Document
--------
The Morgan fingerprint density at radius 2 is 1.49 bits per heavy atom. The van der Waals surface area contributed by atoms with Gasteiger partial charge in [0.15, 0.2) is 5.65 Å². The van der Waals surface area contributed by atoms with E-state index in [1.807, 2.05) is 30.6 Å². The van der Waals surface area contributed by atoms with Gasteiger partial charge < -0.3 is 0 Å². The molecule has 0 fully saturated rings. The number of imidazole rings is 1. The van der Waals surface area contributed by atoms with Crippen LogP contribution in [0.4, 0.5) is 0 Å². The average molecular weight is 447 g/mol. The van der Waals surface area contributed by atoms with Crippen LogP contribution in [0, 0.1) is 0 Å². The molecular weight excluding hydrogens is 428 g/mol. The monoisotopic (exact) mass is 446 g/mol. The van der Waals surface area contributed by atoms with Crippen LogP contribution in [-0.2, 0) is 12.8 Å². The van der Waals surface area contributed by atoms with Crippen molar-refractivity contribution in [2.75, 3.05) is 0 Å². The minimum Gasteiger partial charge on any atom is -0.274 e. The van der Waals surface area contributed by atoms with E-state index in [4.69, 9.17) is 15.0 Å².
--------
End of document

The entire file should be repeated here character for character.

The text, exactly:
The Morgan fingerprint density at radius 2 is 1.49 bits per heavy atom. The van der Waals surface area contributed by atoms with Gasteiger partial charge in [0.15, 0.2) is 5.65 Å². The van der Waals surface area contributed by atoms with E-state index in [1.807, 2.05) is 30.6 Å². The van der Waals surface area contributed by atoms with Gasteiger partial charge < -0.3 is 0 Å². The molecule has 0 fully saturated rings. The number of imidazole rings is 1. The van der Waals surface area contributed by atoms with Crippen LogP contribution in [0.4, 0.5) is 0 Å². The average molecular weight is 447 g/mol. The van der Waals surface area contributed by atoms with Crippen LogP contribution in [0, 0.1) is 0 Å². The molecular weight excluding hydrogens is 428 g/mol. The monoisotopic (exact) mass is 446 g/mol. The van der Waals surface area contributed by atoms with Crippen LogP contribution in [-0.2, 0) is 12.8 Å². The van der Waals surface area contributed by atoms with Crippen molar-refractivity contribution in [2.75, 3.05) is 0 Å². The minimum Gasteiger partial charge on any atom is -0.274 e. The van der Waals surface area contributed by atoms with E-state index in [4.69, 9.17) is 15.0 Å².